Today's Special (2010)
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Critic Reviews for Today's Special
This full, sweet comedy, adapted by star Aasif Mandvi from an Off-Broadway play, has a city flavor and a wry take on familial obligations.
An irresistible delight.
Hits all the sentimental clichés of the genre as if they were stops on the No. 7 train.
It's an easy movie to watch, and yet it's just as easy to forget or skip entirely.
Audience Reviews for Today's Special
Predictable, but what movie now isn't. It was still pretty good. I don't really feel like it should be rated R, that could be a downfall for it. It was pretty much rated that because of the language. It had potential to be a family film if it weren't for that.
I liked this movie about an Indian chef who has to save his family's failing business in Queens. It will leave you craving a good curry.
Much like Chef, that I reviewed a couple of weeks ago, this is unabashed crowd-pleaser. Much like Chef, which is inspired heavily by latin culture, its food and its music, this is very much the same but with Indian food and music. With the film I reviewed yesterday, Gallows Hill or The Damned or however you want to refer to it, I brought up it looking incredibly cheap and low-budget as one of the reasons why it didn't work for me. I mentioned the fact that if any of the other elements were good, such as the acting or the writing, then looking like it was made on a shoestring budget wouldn't have been so much of an issue. Exhibit A would be this film right here. I don't think anybody will ever confuse this film's cinematography with that of Lord of the Rings or There Will be Blood. It's clear this was shot on a minuscule budget. But, you know what, it doesn't really matter when the script is sharp, the characters are likable, and the performances are as good as they are here. The story is simple, Samir impulsively quits his job as a sous chef when he finds out he's passed over for a promotion. A family emergency keeps him from going to Paris to fulfill his dreams and he takes over his father's restaurants. His father, much like is to be expected, is disappointed at the life his son has chosen instead of the life he wanted for him. He wanted Samir to be a doctor to bring honor to his family after his other son died in a car crash. So there's the generational struggle there. It's not necessarily unique, but it's well-written and well-acted. Of course after Samir takes over his father's restaurant, with the help of an incredibly charismatic cab driver, Akbar, as his cook, he brings success to his father's modest restaurant. Again, nothing about this is wholly unique to this particular film, but the execution definitely has a lot to do with that. The movie is really funny and there's just enough character development to not make the entire film come across as one-dimensional. Samir struggles with his own abilities as a chef, as he's never cooked Indian food. Akbar helps him regain his confidence as a chef as Samir, predictably, has to cook the climactic meal after the restaurant gets a 3 star review in the New York Times, or some other newspaper. The film also serves as an aperitif, ironically enough, for those unfamiliar with Indian culture. They don't hammer you over the head with it, keeping it as broad as it possibly can, but you do get a glimpse at it, even if it's in an exaggerated form. Not that the situations themselves are over-the-top, but I'm sure they took some inspiration from real Indian culture and turned the notch up to 11. Kind of a shame this film didn't do better, because it's really damn good. Great cast, a really solid and funny script make this film more than worth watching. It won't set the world on fire, but it will leave you in a good mood.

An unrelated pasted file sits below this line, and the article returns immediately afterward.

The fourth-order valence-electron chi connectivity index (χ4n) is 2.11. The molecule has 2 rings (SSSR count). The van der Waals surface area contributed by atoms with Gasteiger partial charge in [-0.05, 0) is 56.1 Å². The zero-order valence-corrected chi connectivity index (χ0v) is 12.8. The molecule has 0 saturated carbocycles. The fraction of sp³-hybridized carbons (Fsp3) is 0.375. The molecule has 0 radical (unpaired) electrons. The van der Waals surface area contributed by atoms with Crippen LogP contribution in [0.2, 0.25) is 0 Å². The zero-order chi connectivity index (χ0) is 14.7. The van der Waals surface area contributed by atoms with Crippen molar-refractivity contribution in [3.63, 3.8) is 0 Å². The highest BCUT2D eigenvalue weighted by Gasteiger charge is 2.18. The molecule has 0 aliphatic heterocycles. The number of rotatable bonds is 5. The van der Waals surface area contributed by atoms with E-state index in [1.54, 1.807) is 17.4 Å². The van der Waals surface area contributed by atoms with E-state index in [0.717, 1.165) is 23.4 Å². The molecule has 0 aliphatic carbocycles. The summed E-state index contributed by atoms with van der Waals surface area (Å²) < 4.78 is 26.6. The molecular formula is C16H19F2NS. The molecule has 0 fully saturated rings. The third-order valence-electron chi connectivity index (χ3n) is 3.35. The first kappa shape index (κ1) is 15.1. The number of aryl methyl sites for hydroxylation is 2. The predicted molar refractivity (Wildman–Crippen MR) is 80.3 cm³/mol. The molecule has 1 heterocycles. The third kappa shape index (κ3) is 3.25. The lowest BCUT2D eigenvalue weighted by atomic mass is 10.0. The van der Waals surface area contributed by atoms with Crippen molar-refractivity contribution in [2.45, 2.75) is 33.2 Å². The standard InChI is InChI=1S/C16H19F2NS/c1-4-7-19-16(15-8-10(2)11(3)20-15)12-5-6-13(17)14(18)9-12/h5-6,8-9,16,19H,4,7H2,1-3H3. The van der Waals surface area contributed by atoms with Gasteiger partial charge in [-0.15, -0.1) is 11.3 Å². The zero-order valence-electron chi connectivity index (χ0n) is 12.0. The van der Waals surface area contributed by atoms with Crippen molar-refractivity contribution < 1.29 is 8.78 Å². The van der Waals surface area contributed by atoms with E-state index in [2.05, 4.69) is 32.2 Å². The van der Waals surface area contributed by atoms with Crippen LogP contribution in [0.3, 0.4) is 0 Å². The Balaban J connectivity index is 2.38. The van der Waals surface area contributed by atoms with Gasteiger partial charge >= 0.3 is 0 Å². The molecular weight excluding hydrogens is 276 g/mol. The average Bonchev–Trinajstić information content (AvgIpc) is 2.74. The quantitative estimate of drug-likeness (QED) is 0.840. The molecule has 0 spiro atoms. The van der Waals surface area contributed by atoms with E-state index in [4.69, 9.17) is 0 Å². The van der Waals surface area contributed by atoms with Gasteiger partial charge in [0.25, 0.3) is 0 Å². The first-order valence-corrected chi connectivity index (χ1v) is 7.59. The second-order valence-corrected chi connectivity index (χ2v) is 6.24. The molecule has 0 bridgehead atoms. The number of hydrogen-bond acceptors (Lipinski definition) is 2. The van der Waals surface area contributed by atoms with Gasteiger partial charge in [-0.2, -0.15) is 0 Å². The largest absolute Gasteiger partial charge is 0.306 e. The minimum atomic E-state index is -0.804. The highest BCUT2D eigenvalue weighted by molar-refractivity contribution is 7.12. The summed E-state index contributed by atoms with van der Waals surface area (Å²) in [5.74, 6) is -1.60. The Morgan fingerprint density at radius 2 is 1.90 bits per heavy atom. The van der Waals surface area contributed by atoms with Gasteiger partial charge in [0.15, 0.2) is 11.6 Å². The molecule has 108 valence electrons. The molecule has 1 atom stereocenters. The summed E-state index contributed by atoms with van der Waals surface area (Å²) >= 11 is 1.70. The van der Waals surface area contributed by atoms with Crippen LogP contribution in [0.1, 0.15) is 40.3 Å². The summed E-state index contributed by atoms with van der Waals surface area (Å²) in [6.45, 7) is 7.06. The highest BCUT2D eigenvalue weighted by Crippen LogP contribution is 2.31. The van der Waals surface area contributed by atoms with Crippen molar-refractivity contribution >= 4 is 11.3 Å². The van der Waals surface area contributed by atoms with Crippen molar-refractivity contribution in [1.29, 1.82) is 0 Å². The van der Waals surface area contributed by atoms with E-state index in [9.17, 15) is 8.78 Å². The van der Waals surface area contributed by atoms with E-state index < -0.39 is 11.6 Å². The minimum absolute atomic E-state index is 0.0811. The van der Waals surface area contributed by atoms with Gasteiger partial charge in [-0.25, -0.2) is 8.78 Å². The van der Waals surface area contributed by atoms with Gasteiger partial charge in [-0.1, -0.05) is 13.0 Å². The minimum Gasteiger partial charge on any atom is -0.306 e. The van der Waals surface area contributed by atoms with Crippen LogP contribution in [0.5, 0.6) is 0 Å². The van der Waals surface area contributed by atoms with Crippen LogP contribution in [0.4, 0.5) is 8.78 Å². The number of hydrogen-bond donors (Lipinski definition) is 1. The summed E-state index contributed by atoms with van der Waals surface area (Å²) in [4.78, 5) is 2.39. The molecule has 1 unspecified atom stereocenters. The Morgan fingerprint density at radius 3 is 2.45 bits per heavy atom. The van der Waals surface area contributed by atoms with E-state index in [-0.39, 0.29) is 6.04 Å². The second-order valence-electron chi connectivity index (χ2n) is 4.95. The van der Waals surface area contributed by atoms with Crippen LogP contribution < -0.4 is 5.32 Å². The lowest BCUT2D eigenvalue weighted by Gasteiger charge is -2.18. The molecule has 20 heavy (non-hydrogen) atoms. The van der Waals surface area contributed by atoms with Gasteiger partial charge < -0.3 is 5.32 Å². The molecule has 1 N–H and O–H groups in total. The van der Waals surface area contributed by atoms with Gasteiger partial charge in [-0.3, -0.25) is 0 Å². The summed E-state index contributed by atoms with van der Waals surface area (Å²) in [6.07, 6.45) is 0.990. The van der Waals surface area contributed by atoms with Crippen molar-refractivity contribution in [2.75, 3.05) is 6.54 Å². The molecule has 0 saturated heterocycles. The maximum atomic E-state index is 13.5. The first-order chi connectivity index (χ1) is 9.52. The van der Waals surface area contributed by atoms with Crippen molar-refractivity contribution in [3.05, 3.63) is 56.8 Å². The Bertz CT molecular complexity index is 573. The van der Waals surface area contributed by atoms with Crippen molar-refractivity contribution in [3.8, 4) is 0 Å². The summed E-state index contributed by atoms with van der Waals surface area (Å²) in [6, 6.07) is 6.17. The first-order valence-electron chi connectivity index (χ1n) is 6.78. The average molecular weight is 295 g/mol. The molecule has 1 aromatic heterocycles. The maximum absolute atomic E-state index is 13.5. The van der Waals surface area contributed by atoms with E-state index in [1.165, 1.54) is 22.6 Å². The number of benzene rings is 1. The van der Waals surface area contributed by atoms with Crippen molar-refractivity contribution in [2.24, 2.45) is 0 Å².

Today's Special Quotes
|Steve:||when he cuts a salmon, its pornographic, i get a boner watching that guy cook.|
|Hakim:||Of course he is, and i am the King of Sweden and your mother is the bloody Micheal Jordan, you didn't know that?|
|Akbar:||they say the Shah of Iran visited India once and said eating with a knife and fork was like making love through an interpreter.|
|Akbar:||They say the Shah of Iran visited India once and said eating with a knife and fork was like making love through an interpreter.|